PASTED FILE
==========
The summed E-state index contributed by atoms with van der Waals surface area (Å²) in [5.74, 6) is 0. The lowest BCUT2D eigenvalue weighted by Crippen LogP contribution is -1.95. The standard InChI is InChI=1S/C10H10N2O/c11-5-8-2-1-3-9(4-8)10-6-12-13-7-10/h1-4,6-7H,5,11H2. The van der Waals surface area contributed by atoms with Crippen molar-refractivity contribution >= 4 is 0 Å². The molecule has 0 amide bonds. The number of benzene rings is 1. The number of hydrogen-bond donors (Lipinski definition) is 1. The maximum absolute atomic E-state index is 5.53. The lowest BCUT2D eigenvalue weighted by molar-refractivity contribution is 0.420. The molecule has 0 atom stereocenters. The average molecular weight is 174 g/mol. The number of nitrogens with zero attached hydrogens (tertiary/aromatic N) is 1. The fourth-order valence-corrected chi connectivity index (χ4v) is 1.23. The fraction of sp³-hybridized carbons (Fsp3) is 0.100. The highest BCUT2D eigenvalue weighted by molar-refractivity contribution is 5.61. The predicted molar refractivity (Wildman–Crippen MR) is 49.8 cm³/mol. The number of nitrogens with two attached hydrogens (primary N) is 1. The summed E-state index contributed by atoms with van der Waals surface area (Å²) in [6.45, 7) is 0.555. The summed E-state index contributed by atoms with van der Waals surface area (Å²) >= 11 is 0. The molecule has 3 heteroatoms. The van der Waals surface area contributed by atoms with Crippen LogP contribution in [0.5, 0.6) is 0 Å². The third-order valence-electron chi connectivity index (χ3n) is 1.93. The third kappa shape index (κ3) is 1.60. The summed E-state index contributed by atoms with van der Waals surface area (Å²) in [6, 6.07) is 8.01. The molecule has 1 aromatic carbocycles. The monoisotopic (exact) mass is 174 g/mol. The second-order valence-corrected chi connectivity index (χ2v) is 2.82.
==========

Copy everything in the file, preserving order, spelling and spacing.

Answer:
The summed E-state index contributed by atoms with van der Waals surface area (Å²) in [5.74, 6) is 0. The lowest BCUT2D eigenvalue weighted by Crippen LogP contribution is -1.95. The standard InChI is InChI=1S/C10H10N2O/c11-5-8-2-1-3-9(4-8)10-6-12-13-7-10/h1-4,6-7H,5,11H2. The van der Waals surface area contributed by atoms with Crippen molar-refractivity contribution >= 4 is 0 Å². The molecule has 0 amide bonds. The number of benzene rings is 1. The number of hydrogen-bond donors (Lipinski definition) is 1. The maximum absolute atomic E-state index is 5.53. The lowest BCUT2D eigenvalue weighted by molar-refractivity contribution is 0.420. The molecule has 0 atom stereocenters. The average molecular weight is 174 g/mol. The number of nitrogens with zero attached hydrogens (tertiary/aromatic N) is 1. The fourth-order valence-corrected chi connectivity index (χ4v) is 1.23. The fraction of sp³-hybridized carbons (Fsp3) is 0.100. The highest BCUT2D eigenvalue weighted by molar-refractivity contribution is 5.61. The predicted molar refractivity (Wildman–Crippen MR) is 49.8 cm³/mol. The number of nitrogens with two attached hydrogens (primary N) is 1. The summed E-state index contributed by atoms with van der Waals surface area (Å²) in [6.45, 7) is 0.555. The summed E-state index contributed by atoms with van der Waals surface area (Å²) >= 11 is 0. The molecule has 3 heteroatoms. The van der Waals surface area contributed by atoms with Crippen LogP contribution in [0.5, 0.6) is 0 Å². The third-order valence-electron chi connectivity index (χ3n) is 1.93. The third kappa shape index (κ3) is 1.60. The summed E-state index contributed by atoms with van der Waals surface area (Å²) in [6, 6.07) is 8.01. The molecule has 1 aromatic carbocycles. The monoisotopic (exact) mass is 174 g/mol. The second-order valence-corrected chi connectivity index (χ2v) is 2.82.